Tuesday, November 2, 2010
Villa Adriana (Hadrian's Villa)
Villa Adriana Canopus
We were based in Tivoli (location) for several nights on the start of a one month trip in Italy, November 2010. One of the reasons for choosing Tivoli was the desire to visit Villa Adriana or Hadrian’s Villa in English. If you are staying in Tivoli you should be aware that Villa Adriana (location) is several miles to the west of Tivoli in the plain as you come down the mountain and head for Rome. It’s really not a practical option to walk to Villa Adriana from Tivoli center (which we were hoping for). There are buses that can take your there, but we drove and it took about 10 minutes (Tivoli traffic!). Don’t try and take a backside-short cut from upper to lower Tivoli via a street called “Strada degli Orti” to “Via degli Stablimenti” (which has a tunnel) because that may not work. The tunnel was closed when were were there. Following the main road “Via Tiburtina” really is the easy and least stressful way to go back and forth to Tivoli. (Though, for those inclined you can sneak in another way, via E80 and exit Castel Madama and come in the east side. It’s slightly longer but can be more relaxing.)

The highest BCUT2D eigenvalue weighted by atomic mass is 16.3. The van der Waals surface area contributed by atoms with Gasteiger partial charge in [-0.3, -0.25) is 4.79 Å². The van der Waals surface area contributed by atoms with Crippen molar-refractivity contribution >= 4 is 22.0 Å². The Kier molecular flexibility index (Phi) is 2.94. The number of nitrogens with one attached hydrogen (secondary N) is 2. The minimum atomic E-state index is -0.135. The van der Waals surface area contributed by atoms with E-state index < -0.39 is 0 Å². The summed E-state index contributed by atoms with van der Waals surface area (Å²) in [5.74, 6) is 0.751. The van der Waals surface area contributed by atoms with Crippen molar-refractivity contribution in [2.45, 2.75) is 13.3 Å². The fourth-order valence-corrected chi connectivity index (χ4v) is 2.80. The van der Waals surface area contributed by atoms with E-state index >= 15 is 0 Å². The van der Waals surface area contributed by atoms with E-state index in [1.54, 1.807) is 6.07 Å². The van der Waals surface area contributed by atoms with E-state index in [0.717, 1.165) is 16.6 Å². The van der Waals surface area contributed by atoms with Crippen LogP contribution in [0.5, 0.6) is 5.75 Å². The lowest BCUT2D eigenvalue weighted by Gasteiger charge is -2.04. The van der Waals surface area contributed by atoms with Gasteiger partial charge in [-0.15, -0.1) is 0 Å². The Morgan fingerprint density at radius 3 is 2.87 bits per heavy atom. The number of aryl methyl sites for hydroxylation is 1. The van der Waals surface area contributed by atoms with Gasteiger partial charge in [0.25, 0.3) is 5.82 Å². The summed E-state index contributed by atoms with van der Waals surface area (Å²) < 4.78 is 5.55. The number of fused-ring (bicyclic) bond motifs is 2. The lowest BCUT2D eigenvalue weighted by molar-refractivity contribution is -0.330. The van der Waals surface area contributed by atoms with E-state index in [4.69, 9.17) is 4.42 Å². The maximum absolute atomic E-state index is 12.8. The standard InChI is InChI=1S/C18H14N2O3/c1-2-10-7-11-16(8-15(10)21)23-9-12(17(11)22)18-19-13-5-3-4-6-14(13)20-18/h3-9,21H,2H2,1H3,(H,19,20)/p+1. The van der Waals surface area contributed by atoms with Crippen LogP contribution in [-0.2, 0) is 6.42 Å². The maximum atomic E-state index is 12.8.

Villa Adriana is a UNESCO World Heritage Site. In fact on this month long trip we would see many UNESCO sites, a sort of UNESCO-tour of Italy. What does it mean to be an UNESCO World Heritage site? It means that a site – which could be a building, a city, a forest, or in general, a place – has special cultural or physical significance. More specifically, a site must be of outstanding universal value and meet one of ten selection criteria. Villa Adriana meets the first three criteria in that it:
(i) represents a masterpiece of human creative genius;
(ii) exhibits an important interchange of human values, over a span of time or within a cultural area of the world, on developments in architecture or technology, monumental arts, town-planning or landscape design;
(iii) bears a unique or at least exceptional testimony to a cultural tradition or to a civilization which is living or has disappeared;
The 200+ acres Villa Adriana was in essence a town that started out as a retreat and later became the imperial court of Hadrian (76 – 138), a celebrated Roman Emperor during the Roman Empire, post-Republican period of Rome. Hadrian’s interest in architecture and wide travel experience (he spent much of his time travelling the empire) influenced many of the design aspects of the villa. The photo most often seen of Villa Adriana is of the pool and artificial grotto named Canopus and Serapeum, respectively. The former was an Egyptian city where a serapeum (temple) was dedicated to the god Serapis. The type of round dome that caps the grotto was reported to be referred to in a derogatory manner as a “pumpkin” by a prominent architect during Hadrian’s time. Said architect was later exiled and killed – or so the story goes. Oh well.
To visit Villa Adriana you should plan on spending 4 to 6 hours. Don’t cheat yourself. Also, purchase the audio guide; it will help you make sense of what you are seeing.
Villa Adriana Brochure
Villa Adriana Pecile
Villa Adriana Large Pool
Terme Con Heliocaminus
Canopus Grotto - Serapeum